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Can the topic marker は be used twice in a sentence? For example, かれは日本語はいいですね。 Is that right?

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Aside: We usually do not say いい to describe “good at a language.” Instead, we use [上手]{じょうず}だ. So the example sentence would be かれは日本語は上手ですね. – Tsuyoshi Ito Aug 2 '12 at 14:20
Your example implies that his Japanese is good but there are something not good. – Gradius Aug 3 '12 at 2:47
So basically it would be かれは日本語が上手です。 – Shazer2 Aug 3 '12 at 7:14
If you did not mean to contrast anything and just wanted to say “He is good at Japanese,” then it would be 彼は日本語が上手です. However, you did not get an answer like this because you did not state the intended meaning in the question. – Tsuyoshi Ito Aug 3 '12 at 12:01
short answer: yes but not in your example. – Eric Nov 23 '12 at 8:09

3 Answers 3

Yes. As long as there is no more than one neutral topic and the rest are contrastive.

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I'm not sure I agree with this. In e.g. 九月には彼は日本に帰ります none of the はs have to be contrastive. – dainichi Nov 21 '12 at 1:27

Lots of people are saying that you can have は twice in a sentence, but used as a particle, you cannot. は Is used to show where the subject of the sentence is. My Japanese teacher is from Japan and this is what she taught us, so the answer to your question is no, you cannot have は twice in your sentence (when used as a particle).

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I've seen multiple は particles in the same sentence many times, in sentences that were either made or reviewed by native speakers, so it definitely happens. I took beginning Japanese classes at a university in the US to improve my speaking and listening after over a year of self-study, and in my experience, the teachers (native speakers) simplify the grammar quite a bit and avoid talking about exceptions. I'm guessing that either formal grammar doesn't include it, or they don't want to give their students an information overload. – Darcinon Sep 30 at 1:34
@Darcinon She's just wrong. – user4092 Sep 30 at 2:06
She's not wrong, she just said it so there wouldn't be any further complexions. I'm sure she knows of it. – RnBandCrunk Sep 30 at 15:25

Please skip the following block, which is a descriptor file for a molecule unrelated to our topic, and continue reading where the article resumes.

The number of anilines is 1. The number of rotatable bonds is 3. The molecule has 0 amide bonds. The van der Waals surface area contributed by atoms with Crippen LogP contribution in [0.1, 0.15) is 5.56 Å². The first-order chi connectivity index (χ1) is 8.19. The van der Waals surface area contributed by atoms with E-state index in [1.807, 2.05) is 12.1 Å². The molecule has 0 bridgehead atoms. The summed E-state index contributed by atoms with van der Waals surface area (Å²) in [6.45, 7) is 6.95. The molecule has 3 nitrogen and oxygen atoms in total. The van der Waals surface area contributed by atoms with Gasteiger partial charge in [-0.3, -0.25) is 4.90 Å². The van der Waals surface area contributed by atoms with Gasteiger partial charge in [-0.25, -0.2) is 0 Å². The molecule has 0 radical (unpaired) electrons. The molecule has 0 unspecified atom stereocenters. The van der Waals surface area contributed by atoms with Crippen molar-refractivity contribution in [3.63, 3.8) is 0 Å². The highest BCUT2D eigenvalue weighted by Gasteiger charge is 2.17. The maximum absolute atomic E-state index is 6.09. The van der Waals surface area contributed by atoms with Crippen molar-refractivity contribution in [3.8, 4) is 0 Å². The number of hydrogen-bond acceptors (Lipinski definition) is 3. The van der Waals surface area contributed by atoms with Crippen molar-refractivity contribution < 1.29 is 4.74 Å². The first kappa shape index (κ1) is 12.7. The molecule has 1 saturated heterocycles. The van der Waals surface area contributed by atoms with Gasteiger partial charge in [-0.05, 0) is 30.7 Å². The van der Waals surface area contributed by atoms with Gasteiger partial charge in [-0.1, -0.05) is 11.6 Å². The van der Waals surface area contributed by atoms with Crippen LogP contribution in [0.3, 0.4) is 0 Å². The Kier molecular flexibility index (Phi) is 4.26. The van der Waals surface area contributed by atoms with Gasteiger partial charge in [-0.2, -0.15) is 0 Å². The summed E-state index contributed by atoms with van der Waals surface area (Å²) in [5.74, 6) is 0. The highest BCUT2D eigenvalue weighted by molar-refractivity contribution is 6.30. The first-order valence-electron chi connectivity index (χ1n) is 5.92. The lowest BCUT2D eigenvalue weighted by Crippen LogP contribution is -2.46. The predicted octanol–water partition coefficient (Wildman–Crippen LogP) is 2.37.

@user4092 Yes, but my point was how Kassidy could be wrong, despite having a strong source - which is because even native speakers and teachers are not infallible. – Darcinon Sep 30 at 16:29

Particle は is quite versatile and flexible, which implies, for foreigners (外{がい}人{じん}), a quite slow learning curve. One of the many possible usages of this particle is the one devoted to underline and express contrast. I guess it is the only possible (common and regular) context where you will find two は particles in the same sentence.

I am going to describe classic situations, but please consider that more complex examples are possible.

Contrast on subjects

Please look at the following pattern:


Here are some examples:

1) あの、僕は出来ないけど、ケンちゃんは出来るよ!彼に聞いたほうがいいと思う〜 => Well, I am the one who cannot do that, Ken-chan can sure do it! You better ask him I think!

2) ミナト先生は知っているんだけど、フジヤマ先生は知らないと思う! => Minato-sensei knows it, it's Fujijama-sensei the one who doesn't know I think

Contrast of objects

Take a look at this pattern as well:

(Sentence-1-Part1)(Object-1)は(Sentence-1-Part2)[が|けど|けれども|...]、 (Sentence-2-Part1)(Object-2)は(Sentence-2-Part2)

Here are some examples:

1) イタリア語は話せないんですが、韓国語は話せますよ! => I cannot speak Italian, but I can speak Korean

2) チェスは出来るけど、囲碁は出来ない! => I can play Chess, but I cannot play Go!

3) えと、ペンは持って来た、カバンは持って来ていない〜 => Well, I brought a pen, I didn't bring a backpack

As you can see, this should be the only case to have two particles は. My sensei as school told me that sometimes Japanese people use the particle in other situations, but it sound slangish or quite strange. So, for a good language usage, you should avoid repeating particle は (unless you need to put emphasis on some contrast).

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